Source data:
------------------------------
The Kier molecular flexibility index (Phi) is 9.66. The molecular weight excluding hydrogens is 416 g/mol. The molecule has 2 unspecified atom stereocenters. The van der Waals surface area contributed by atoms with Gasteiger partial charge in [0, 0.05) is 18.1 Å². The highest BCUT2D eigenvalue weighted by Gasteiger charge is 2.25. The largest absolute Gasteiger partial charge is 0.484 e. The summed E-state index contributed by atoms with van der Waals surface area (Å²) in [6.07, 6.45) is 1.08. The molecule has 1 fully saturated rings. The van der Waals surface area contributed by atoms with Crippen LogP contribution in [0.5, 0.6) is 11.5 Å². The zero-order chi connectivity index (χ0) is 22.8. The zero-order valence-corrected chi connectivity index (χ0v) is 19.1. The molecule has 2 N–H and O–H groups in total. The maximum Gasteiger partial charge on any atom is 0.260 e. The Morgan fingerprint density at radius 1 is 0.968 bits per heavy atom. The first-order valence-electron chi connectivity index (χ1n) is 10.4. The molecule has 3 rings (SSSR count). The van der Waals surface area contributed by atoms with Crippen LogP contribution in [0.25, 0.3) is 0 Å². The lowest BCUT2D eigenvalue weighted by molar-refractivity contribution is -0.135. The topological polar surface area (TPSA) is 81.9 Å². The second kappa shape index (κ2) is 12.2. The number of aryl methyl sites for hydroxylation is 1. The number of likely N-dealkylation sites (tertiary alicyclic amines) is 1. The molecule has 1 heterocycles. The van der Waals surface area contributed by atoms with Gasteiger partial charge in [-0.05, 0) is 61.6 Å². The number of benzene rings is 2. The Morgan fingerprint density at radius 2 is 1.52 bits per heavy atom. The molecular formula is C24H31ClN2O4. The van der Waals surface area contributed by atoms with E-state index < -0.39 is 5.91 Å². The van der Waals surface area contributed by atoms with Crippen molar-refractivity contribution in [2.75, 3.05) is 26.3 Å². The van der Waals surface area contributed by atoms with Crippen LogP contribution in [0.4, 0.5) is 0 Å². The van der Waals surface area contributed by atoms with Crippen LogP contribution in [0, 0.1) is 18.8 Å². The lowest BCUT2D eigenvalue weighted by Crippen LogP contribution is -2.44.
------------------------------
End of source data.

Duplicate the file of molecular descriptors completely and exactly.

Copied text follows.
The Kier molecular flexibility index (Phi) is 9.66. The molecular weight excluding hydrogens is 416 g/mol. The molecule has 2 unspecified atom stereocenters. The van der Waals surface area contributed by atoms with Gasteiger partial charge in [0, 0.05) is 18.1 Å². The highest BCUT2D eigenvalue weighted by Gasteiger charge is 2.25. The largest absolute Gasteiger partial charge is 0.484 e. The summed E-state index contributed by atoms with van der Waals surface area (Å²) in [6.07, 6.45) is 1.08. The molecule has 1 fully saturated rings. The van der Waals surface area contributed by atoms with Crippen LogP contribution in [0.5, 0.6) is 11.5 Å². The zero-order chi connectivity index (χ0) is 22.8. The zero-order valence-corrected chi connectivity index (χ0v) is 19.1. The molecule has 2 N–H and O–H groups in total. The maximum Gasteiger partial charge on any atom is 0.260 e. The Morgan fingerprint density at radius 1 is 0.968 bits per heavy atom. The first-order valence-electron chi connectivity index (χ1n) is 10.4. The molecule has 3 rings (SSSR count). The van der Waals surface area contributed by atoms with Crippen LogP contribution in [0.25, 0.3) is 0 Å². The lowest BCUT2D eigenvalue weighted by molar-refractivity contribution is -0.135. The topological polar surface area (TPSA) is 81.9 Å². The second kappa shape index (κ2) is 12.2. The number of aryl methyl sites for hydroxylation is 1. The number of likely N-dealkylation sites (tertiary alicyclic amines) is 1. The molecule has 1 heterocycles. The van der Waals surface area contributed by atoms with Gasteiger partial charge in [-0.05, 0) is 61.6 Å². The number of benzene rings is 2. The Morgan fingerprint density at radius 2 is 1.52 bits per heavy atom. The molecular formula is C24H31ClN2O4. The van der Waals surface area contributed by atoms with E-state index < -0.39 is 5.91 Å². The van der Waals surface area contributed by atoms with Crippen molar-refractivity contribution in [2.75, 3.05) is 26.3 Å². The van der Waals surface area contributed by atoms with Crippen LogP contribution in [0.4, 0.5) is 0 Å². The van der Waals surface area contributed by atoms with Crippen LogP contribution in [0, 0.1) is 18.8 Å². The lowest BCUT2D eigenvalue weighted by Crippen LogP contribution is -2.44.